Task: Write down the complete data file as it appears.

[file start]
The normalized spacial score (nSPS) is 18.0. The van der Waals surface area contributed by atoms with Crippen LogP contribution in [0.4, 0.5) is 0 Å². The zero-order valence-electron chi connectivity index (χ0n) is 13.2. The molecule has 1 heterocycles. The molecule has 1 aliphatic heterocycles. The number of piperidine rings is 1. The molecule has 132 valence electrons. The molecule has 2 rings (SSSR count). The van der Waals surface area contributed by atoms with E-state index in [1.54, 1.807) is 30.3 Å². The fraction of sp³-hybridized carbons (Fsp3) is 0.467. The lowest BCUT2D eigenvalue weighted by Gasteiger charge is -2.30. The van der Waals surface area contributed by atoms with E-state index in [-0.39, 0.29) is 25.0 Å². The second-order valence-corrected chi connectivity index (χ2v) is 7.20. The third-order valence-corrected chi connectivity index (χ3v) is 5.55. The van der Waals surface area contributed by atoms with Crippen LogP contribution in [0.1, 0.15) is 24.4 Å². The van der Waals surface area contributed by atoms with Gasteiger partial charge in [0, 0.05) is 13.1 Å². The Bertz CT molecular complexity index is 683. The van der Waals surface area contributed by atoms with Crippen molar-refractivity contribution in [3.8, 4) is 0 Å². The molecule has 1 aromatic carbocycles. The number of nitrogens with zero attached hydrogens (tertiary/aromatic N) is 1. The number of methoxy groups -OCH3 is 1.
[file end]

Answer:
The normalized spacial score (nSPS) is 18.0. The van der Waals surface area contributed by atoms with Crippen LogP contribution in [0.4, 0.5) is 0 Å². The zero-order valence-electron chi connectivity index (χ0n) is 13.2. The molecule has 1 heterocycles. The molecule has 1 aliphatic heterocycles. The number of piperidine rings is 1. The molecule has 132 valence electrons. The molecule has 2 rings (SSSR count). The van der Waals surface area contributed by atoms with E-state index in [1.54, 1.807) is 30.3 Å². The fraction of sp³-hybridized carbons (Fsp3) is 0.467. The lowest BCUT2D eigenvalue weighted by Gasteiger charge is -2.30. The van der Waals surface area contributed by atoms with E-state index in [-0.39, 0.29) is 25.0 Å². The second-order valence-corrected chi connectivity index (χ2v) is 7.20. The third-order valence-corrected chi connectivity index (χ3v) is 5.55. The van der Waals surface area contributed by atoms with Crippen LogP contribution in [0.1, 0.15) is 24.4 Å². The van der Waals surface area contributed by atoms with Gasteiger partial charge in [0, 0.05) is 13.1 Å². The Bertz CT molecular complexity index is 683. The van der Waals surface area contributed by atoms with Crippen molar-refractivity contribution in [3.8, 4) is 0 Å². The molecule has 1 aromatic carbocycles. The number of nitrogens with zero attached hydrogens (tertiary/aromatic N) is 1. The number of methoxy groups -OCH3 is 1.